space_mgt_rev_6.1

space_mgt_rev_6.1 - Shelf Management and Space Elasticity...

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Shelf Management and Space Elasticity Xavier Drèze Stephen J. Hoch Mary E. Purk Graduate School of Business The University of Chicago January 1994 Revised July 1994 Last Revision November 1994 The authors would like to thank Dominick's Finer Foods, Information Resources Inc., and Market Metrics for their assistance and provision of data. We also thank Bob Bycraft, Byung-Do Kim, Alan Montgomery and Keyyup Lee for their help in analyzing the data. Special thanks to Linus Schrage for modifying LINGO to handle larger data sets. Xavier Drèze is Director of MIS and a doctoral student, Stephen J. Hoch is Robert P. Gwinn Professor of Marketing and Behavioral Science, and Mary E. Purk is Manager of the Micro- Marketing Project, all at the University of Chicago.
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Abstract Shelf management is a difficult task in which rules of thumb rather than good theory and hard evidence tend to guide practice. Through a series of field experiments, we measured the effectiveness of two shelf management techniques: "space-to-movement", where we customized shelf sets based on store-specific movement patterns; and "product reorganization" where we manipulated product placement to facilitate cross-category merchandising or the ease of shopping. We found modest gains (4%) in sales and profits from increased customization of shelf sets and 5-6% changes due to shelf reorganization. Using the field experiment data, we modeled the impact of shelf positioning and facing allocations on sales of individual items. We found that location had a large impact on sales, whereas changes in the number of facings allocated to a brand had much less impact as long as a minimum threshold (to avoid out-of- stocks) was maintained.
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3 Shelf Management and Space Elasticity Introduction Retailers can increase profits either by decreasing costs or increasing sales. The "cost reduction" opportunities are of an operational nature --- they depend on efficient stock management, personnel management, and exploiting technology. The "sales increase" opportunities are market-driven, and can be divided in two categories: (a) out-of-store tactics and (b) in-store-tactics. With out-of-store tactics the retailer works to bring more consumers into the store, either by attracting new consumers or inducing current patrons to shop at their store versus the competition more often. With in-store tactics the retailer attempts to extract more surplus from consumers once they are in the store. In this article, we focus on a subset of these in-store tactics. Specifically, we study how retailers (and manufacturers) can boost sales by better managing existing shelf-space through store-level shelf management, what is sometimes referred to as micro-merchandising. Instead of relying on a single chain-wide policy, micro-merchandising involves the implementation of store-specific merchandising and promotional tactics (Hoch, Kim, Montgomery, and Rossi 1995). Rapid developments in the efficient collection and analysis of sales data through UPC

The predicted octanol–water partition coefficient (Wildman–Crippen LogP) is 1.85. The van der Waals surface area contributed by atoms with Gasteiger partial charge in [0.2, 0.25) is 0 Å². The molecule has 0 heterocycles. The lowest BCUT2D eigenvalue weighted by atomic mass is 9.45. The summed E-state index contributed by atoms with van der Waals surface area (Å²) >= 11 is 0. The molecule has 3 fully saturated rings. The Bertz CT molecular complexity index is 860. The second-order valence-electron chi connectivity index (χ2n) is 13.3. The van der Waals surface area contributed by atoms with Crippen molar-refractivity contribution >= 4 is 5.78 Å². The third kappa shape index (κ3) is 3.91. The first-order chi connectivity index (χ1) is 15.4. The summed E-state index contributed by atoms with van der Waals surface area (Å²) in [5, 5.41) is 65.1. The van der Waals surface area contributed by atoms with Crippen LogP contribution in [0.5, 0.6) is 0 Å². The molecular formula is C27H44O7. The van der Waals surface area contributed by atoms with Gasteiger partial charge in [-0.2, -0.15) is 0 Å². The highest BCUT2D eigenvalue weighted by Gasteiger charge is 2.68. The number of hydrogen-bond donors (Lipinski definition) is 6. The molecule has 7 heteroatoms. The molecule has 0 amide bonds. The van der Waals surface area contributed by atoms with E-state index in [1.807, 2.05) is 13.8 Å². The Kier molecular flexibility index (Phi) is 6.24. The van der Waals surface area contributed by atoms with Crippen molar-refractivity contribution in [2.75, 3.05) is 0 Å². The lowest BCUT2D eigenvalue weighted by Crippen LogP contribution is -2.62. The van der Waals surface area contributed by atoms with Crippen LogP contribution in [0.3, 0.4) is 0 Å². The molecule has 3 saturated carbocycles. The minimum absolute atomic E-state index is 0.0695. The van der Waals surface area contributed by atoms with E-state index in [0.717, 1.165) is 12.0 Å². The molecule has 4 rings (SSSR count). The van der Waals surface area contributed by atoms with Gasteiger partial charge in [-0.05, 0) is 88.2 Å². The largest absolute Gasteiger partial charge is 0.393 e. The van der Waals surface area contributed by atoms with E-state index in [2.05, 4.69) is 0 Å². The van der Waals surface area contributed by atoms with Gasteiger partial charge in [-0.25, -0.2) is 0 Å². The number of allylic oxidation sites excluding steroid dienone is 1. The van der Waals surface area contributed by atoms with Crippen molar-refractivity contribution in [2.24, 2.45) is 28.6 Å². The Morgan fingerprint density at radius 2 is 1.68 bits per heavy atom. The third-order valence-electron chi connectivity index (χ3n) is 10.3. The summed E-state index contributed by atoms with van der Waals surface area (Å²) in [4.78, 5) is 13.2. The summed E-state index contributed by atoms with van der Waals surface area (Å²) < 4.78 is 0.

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This note was uploaded on 03/30/2010 for the course FINACE 101 taught by Professor Finance during the Spring '10 term at Regent.

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space_mgt_rev_6.1 - Shelf Management and Space Elasticity...

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